When the teabaggers came for the stimulus, I did not say anything, because I am not a huge fan of government spending …
When the teabaggers came for the health care reform, I did not say anything, because I am not a huge fan of government programs …
When the teabaggers came for Obama, I did not say anything, because I am not a huge fan of Obama …
When the teabaggers came for the Democrats, I did not say anything, because I am not a Democrat …
When the teabaggers came for the liberals, I did not say anything, because I am not a liberal …
Here is the start of a post by David Frum, someone else who knows a thing or two about being purged by the lunatics grasping for control of Teh Conservative Movement in these United States.
The Purge at Cato
The summer’s biggest inside-Washington story was the abrupt and simultaneous departure of co-authors Brink Lindsey and Will Wilkinson from the Cato Institute.
Lindsey was Cato’s vice president for research; Wilkinson a Cato scholar. They were working together on a book arguing for a new political approach fusing libertarianism and liberalism – a concept that Cato has previously endorsed on issues like drug control, foreign policy, and sexual freedom.
Lindsey and Wilkinson missed the memo announcing that Cato was going all-in with the Tea Party movement. In early July, Lindsey negatively reviewed at the liberal American Prospect website a new book by American Enterprise Institute president, Arthur Brooks. Brooks had provided an intellectual manifesto for the Tea Party, arguing that the United States now faced a culture-dividing battle over the continued existence of the free enterprise system. Lindsey’s view: “The attempt to turn economic policy disputes into a populist cultural crusade rests on deep-seated confusion about the nature of those disputes and how best to effect constructive policy change.”
A few days later, Lindsey – whoosh! – abruptly departed to a new job at the Kauffman Foundation, Wilkinson to a part-time blog at the Economist.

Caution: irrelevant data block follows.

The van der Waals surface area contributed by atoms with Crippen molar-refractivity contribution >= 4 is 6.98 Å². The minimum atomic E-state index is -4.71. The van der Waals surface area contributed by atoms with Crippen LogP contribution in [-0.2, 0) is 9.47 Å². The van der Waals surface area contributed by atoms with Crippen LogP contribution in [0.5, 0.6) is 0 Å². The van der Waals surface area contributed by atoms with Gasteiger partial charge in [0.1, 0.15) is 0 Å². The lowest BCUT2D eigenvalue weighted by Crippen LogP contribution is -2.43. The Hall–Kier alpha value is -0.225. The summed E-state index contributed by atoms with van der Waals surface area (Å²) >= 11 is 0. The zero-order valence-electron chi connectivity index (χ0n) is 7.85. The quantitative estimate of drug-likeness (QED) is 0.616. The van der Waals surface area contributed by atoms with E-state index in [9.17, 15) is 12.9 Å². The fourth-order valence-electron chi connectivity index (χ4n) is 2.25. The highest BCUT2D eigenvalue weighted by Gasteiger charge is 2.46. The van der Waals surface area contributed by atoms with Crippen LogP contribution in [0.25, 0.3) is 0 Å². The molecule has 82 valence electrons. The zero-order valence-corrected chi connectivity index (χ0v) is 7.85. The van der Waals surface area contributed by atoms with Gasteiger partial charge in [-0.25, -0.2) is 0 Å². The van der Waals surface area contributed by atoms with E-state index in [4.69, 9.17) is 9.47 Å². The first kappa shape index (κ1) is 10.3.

The story bubbled among libertarian bloggers and tweeters. It broke into the larger blog conversation last week, when Dave Weigel asked the obvious question: were Lindsey and Wilkinson purged?
It's a long post and may be eye-rollingly inside-baseball to a lot of you. But you might at least give it a skim -- it pays to be aware of what's going on inside those power centers. As Frum says farther down:
Right-of-center think tanks claim to do objective research that can be trusted by all policy players, regardless of point of view. They boast that they care about ideas, not parties or personalities. They aspire to set a broader agenda for the right, in lieu of the narrow demands of K Street special interests.
These claims look increasingly false. The right-of-center world is poorer for the dessication of the institutions that used to act as the right’s brains.
We are likely soon to have a Republican majority in the House of Representatives, maybe the U.S. Senate too. And what will that majority do? The answer seems to be: They have not a clue.
You can disagree about some of the particulars and predictions. I certainly do. But I agree with the spirit of his argument, and if we grant his premises, the conclusion is beyond dispute. It's a warning worth taking seriously.
Hat tip to @jim_newell, who liked this line: “Somehow I always thought we’d get more done before we became completely corrupt.”
Oh, and here is Brink Lindsey's Twitter feed.
* [Added2] Actually, he points out (← good post) that his Economist posts have "W.W. | IOWA CITY."